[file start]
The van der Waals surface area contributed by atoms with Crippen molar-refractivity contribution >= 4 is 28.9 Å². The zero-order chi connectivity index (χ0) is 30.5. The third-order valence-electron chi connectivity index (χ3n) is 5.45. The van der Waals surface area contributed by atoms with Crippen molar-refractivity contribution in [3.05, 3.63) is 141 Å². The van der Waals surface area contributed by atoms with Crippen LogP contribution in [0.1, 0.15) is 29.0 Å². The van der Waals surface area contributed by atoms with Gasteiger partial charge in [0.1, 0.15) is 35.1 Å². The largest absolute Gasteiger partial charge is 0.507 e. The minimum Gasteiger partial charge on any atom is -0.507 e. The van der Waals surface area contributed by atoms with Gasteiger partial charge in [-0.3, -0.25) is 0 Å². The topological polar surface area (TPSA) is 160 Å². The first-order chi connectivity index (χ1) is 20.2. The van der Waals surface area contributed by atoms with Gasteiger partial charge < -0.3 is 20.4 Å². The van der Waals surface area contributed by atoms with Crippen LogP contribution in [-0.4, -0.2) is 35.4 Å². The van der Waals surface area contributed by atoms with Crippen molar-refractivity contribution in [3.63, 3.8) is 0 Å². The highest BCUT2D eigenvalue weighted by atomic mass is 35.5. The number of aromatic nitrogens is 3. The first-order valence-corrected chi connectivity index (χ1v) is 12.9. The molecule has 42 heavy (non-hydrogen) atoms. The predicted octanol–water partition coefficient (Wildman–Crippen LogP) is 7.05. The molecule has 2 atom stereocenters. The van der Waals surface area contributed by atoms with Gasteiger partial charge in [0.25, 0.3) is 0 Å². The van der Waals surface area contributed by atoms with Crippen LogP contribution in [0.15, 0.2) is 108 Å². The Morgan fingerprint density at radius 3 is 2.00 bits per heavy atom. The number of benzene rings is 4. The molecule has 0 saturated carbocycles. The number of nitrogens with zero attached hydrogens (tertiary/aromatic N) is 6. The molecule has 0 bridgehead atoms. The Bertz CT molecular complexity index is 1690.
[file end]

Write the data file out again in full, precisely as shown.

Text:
The van der Waals surface area contributed by atoms with Crippen molar-refractivity contribution >= 4 is 28.9 Å². The zero-order chi connectivity index (χ0) is 30.5. The third-order valence-electron chi connectivity index (χ3n) is 5.45. The van der Waals surface area contributed by atoms with Crippen molar-refractivity contribution in [3.05, 3.63) is 141 Å². The van der Waals surface area contributed by atoms with Crippen LogP contribution in [0.1, 0.15) is 29.0 Å². The van der Waals surface area contributed by atoms with Gasteiger partial charge in [0.1, 0.15) is 35.1 Å². The largest absolute Gasteiger partial charge is 0.507 e. The minimum Gasteiger partial charge on any atom is -0.507 e. The van der Waals surface area contributed by atoms with Gasteiger partial charge in [-0.3, -0.25) is 0 Å². The topological polar surface area (TPSA) is 160 Å². The first-order chi connectivity index (χ1) is 20.2. The van der Waals surface area contributed by atoms with Gasteiger partial charge < -0.3 is 20.4 Å². The van der Waals surface area contributed by atoms with Crippen LogP contribution in [-0.4, -0.2) is 35.4 Å². The van der Waals surface area contributed by atoms with Crippen molar-refractivity contribution in [3.63, 3.8) is 0 Å². The highest BCUT2D eigenvalue weighted by atomic mass is 35.5. The number of aromatic nitrogens is 3. The first-order valence-corrected chi connectivity index (χ1v) is 12.9. The molecule has 42 heavy (non-hydrogen) atoms. The predicted octanol–water partition coefficient (Wildman–Crippen LogP) is 7.05. The molecule has 2 atom stereocenters. The van der Waals surface area contributed by atoms with Gasteiger partial charge in [0.25, 0.3) is 0 Å². The van der Waals surface area contributed by atoms with Crippen LogP contribution in [0.15, 0.2) is 108 Å². The Morgan fingerprint density at radius 3 is 2.00 bits per heavy atom. The number of benzene rings is 4. The molecule has 0 saturated carbocycles. The number of nitrogens with zero attached hydrogens (tertiary/aromatic N) is 6. The molecule has 0 bridgehead atoms. The Bertz CT molecular complexity index is 1690.